Over the weekend I blocked out some time in March to review dossiers. I can't believe I am already thinking about where I will find 200 hours for my part in the 2020 merit and promotion process. We need something that is far less time consuming and with better outcomes for all. The other, related activity I did over the weekend was to review and assess a promotion package for another institution. I still have one left to do next weekend before wrapping these up for the year. I suspect more requests may appear over the next couple of weeks. It is up to me to say 'no' if I don't feel I have the time or don't want to take the time away from personal time. I do these reviews during non-UCANR time and with seven total this summer, I think I've done my share. I am glad I reviewed the one that I did this weekend; it was perhaps the best-assembled document I have read in a long time. It was 34 pages and focused on the program impact highlights with supporting evidence. Included were only vital activities that supported impact statements and provided proof of recognized scholarship. I have no doubt it took considerable time and effort to assemble the document. Time spent was reflective of the need to convey program trajectory and reflect on program accomplishments, rather than compile tables and address formatting. For privacy reasons, I can't share the document with the meeting participants on Wednesday. I can discuss the approach; it mirrors an example document I assembled quickly for Wednesday's discussion.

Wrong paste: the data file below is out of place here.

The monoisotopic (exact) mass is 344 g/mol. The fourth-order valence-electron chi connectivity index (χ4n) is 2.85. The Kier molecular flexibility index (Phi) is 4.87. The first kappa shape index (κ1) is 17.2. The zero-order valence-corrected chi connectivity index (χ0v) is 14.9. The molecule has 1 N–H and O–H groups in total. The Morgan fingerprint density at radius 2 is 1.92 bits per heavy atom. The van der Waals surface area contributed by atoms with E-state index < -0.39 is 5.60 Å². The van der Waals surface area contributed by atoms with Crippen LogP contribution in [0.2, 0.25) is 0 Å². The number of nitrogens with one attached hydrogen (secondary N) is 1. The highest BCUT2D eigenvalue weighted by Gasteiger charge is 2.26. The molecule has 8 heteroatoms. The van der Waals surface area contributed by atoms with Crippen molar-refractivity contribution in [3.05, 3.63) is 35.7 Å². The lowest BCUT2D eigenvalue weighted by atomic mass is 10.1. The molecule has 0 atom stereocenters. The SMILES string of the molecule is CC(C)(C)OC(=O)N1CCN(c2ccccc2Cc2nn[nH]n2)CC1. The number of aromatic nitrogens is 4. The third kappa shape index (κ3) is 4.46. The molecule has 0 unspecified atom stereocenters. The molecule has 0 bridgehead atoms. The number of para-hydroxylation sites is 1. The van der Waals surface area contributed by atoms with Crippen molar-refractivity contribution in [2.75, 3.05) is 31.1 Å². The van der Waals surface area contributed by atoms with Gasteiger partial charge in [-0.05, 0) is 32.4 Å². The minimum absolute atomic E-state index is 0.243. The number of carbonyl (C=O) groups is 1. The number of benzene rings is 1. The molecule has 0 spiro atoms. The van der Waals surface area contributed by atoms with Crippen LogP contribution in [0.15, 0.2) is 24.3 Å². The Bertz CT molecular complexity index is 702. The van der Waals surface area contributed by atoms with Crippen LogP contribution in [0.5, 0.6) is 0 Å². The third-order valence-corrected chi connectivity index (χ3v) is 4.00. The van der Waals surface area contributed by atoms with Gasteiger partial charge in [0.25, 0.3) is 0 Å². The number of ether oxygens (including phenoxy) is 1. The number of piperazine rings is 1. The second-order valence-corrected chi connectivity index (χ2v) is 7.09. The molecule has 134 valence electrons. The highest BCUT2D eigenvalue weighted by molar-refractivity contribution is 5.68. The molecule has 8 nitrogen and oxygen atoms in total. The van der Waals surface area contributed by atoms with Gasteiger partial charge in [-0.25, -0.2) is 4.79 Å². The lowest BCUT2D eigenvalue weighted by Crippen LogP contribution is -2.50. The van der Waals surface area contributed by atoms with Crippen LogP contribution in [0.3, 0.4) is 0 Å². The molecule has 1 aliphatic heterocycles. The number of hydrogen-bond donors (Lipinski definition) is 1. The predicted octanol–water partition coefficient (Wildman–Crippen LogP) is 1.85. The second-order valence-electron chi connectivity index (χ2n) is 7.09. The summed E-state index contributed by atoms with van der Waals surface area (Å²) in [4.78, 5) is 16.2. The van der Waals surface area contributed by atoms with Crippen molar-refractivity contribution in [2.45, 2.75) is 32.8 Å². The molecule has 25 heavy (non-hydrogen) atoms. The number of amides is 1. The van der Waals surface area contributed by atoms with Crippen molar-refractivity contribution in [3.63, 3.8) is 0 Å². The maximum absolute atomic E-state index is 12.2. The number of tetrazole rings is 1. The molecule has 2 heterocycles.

I look forward to the conversation and the possibility of de-stressing the document assembly and review process.
I said ‘good-bye, for now' to the Great Australian Bight. It wasn't easy but it was time to get back to work. Travel turned out to be a bit hectic but everything worked out in the end. After all, if the worst thing that happened was that I had to stay a few more days, I certainly wasn't going to complain. One of the challenges was managing luggage; Qantas has different baggage rules with limits far less than that allowed by United Airlines. I found I had to juggle things around while still remaining under the weight limit that was less than what I had on the flight over. The result was moving items from one piece to another then weighing each piece (carry on and checked bags) to make sure I was under the total limit of 32 kg with no individual piece exceeding 23 kg. The process seemed more complicated than necessary and was further complicated by the fact that I wished to carry on my laptop and camera with extra lenses. Technology comes at a hefty weight.